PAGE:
I’ve known my friend Zeba for the past four decades– a bit longer if you count the year I joined Kinnaird College for Women in Lahore. She was a senior and part of a group of wimmin I found dashingly daring because even back then in that conventional space, they were so different from the norm–well, she particularly epitomized the power of the erotic that I would later read about in Audre Lorde:
“…the erotic is not a question only of what we do; it is a question of how acutely and fully we can feel in the doing.”
According to Lorde, we’ve been mistaking the erotic for the pornographic, which is a plasticized, trivial, psychotic sensation. By giving in to a fear of feeling fully and passionately (because we’ve been taught to shun the erotic), we become “unintentional.” In so doing, we become the “Other” of “Man”– the “feminine” creatures lacking ontological existence as Simone de Beauvoir philosophized in her 1949 book, The Second Sex, which we can now recognize was about so many positions beyond the gender binary she reiterated. Or, as Lorde tells us, somewhat more clearly: we become those “who do not wish to guide their own destinies.”
Easier perhaps, to let another bear the burden of our being, to not have to make decisions about what to do and how to live. But, in relinquishing such a “burden” of making our own choices, however tough the path may turn out to be, we also give up the “internal requirement toward excellence which we learn from the erotic.” We give up that sense of satisfaction and completion which only an embrace of the erotic can bring us, an embrace that will bring us closest to a fullness of being and living.
Zeba has been one of my favorite travel companions, through whom I have learnt to enjoy, appreciate and appropriate the funkiest of musical tastes from Spinal Tap to David Byrne, in whose company I allow the wind to mess up my hair, wake up to sunrise kissing my face in a lakeside cottage, drive madcap from Barcelona to Pamplona to indulge my fascination with Hemingway and bulls in Pamplona, walk through purple-covered moors in search of Heathcliff and Cathy, all the while marching up and down the dales of a female friendship punctuated by similarities that have helped us overcome our differences through respect––not by sm/othering or collapsing into a forced sameness.
And so, celebrating many decades of embracing the power of the erotic, as we enter the senior stage of our lives, marking my entry into grandmotherhood and her own remarkable ongoing struggle with a chronic illness pushed back through her passionate joie de vivre– we drove her black turbo-charged Beetle several hundred miles recently, to a charming sun-filled cottage on Lake Champlain just south of Montreal. The hours of our journey flew by. Our personal and political selves entwined as we sang along and even danced in the car to the music of Cesaria Evora, Gilberto Gil, Junoon and Noor Jehan, and the “Bismillah, I will not let you go” of Queen.
At our lakeside retreat, we read and chatted, cooked together, and soaked in the susurrus of the water amidst the silence. We gazed admiringly at the majestic green mountains across from us on the other side of the lake’s lapping waves, went for a hike on the paths around a chasm created 13,000 years ago, enjoyed an ice cream cone at a roadside creamery, and chatted some more about our families, friends, the state of the world we live in and our deep engagement with it.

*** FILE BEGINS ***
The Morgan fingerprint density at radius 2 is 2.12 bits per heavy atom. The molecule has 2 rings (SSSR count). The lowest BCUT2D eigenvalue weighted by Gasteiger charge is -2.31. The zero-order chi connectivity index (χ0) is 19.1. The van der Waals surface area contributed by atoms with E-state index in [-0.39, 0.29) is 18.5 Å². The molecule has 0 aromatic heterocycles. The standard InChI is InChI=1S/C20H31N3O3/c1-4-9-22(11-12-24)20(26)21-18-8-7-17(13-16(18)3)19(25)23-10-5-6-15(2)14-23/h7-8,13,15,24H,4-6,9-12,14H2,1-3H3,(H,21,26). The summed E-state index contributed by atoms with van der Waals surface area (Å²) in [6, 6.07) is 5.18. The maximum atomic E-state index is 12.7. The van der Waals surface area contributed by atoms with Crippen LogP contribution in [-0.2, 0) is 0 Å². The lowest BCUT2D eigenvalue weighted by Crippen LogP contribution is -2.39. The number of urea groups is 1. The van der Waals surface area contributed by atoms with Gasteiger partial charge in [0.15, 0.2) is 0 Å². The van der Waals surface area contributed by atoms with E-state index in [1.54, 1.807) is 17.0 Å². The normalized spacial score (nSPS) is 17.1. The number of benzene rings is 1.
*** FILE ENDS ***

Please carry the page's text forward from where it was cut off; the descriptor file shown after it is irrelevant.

Through the process of this “becoming,” this life-long journey into each other’s intimate worlds where the personal and the political become one, I feel I have entered what Jane Lazarre calls “a heightened awareness which always seems to involve the entwining of my own life with something outside of myself.”
The Nigerian author Chinua Achebe called this state of feeling “imaginative identification,” an ever-strengthening link between “self-discovery and humane conscience.”
To me, this is the gift of feminist friendship: where we celebrate the erotic in the endeavor, the hard work that sustained and meaningful friendship requires of us. This “work,” that is the hallmark of a life well-lived, is indeed a conscious decision. It unleashes the power of the erotic, understood as commitment, to something bigger than some narrowly-defined self-interest. In Audre Lorde’s hallowed words, when we celebrate the erotic in any endeavor, that means we make a conscious decision to commit, because we want to, because we believe in it.
So this long-term friendship–like my other life endeavors–has been a conscious decision, akin, in Lorde’s words, again, to “a longed-for bed” which one “enters gratefully” and from which one rises up “empowered.”
It is empowering indeed, to live and bask in the light of the erotic endeavor: where you become a better you through the good company of imaginative communities, with whose help the “I” becomes a “you” becomes an “us.”
– Fawzia Afzal-Khan is a 33 year veteran of MSU. A University Distinguished Scholar and Professor of English, she directed the Gender, Sexuality and Women’s Studies Program from 2009-15. Her areas of specialization include Postcolonial Literature and Theory, Cultural and Performance Studies and Transnational Feminist Studies. She is author and editor of five books, and her sixth, Siren Song: Understanding Pakistan Through its Women Singers, will be published later this year by Oxford University Press. She currently holds a Fulbright Visiting Specialist Fellowship (2015-2020), is a past winner of an NEH development grant that enabled her to make a documentary film on women singers of Pakistan, and returns to MSU this fall after having been a Visiting Professor of the Arts at NYU in Abu Dhabi for the 2018-19 AY, where she taught courses in Muslim Popular Culture, Transnational Feminisms and Feminist Theory in Globalizing Contexts.
Check out her blog at: travelingfeminista.com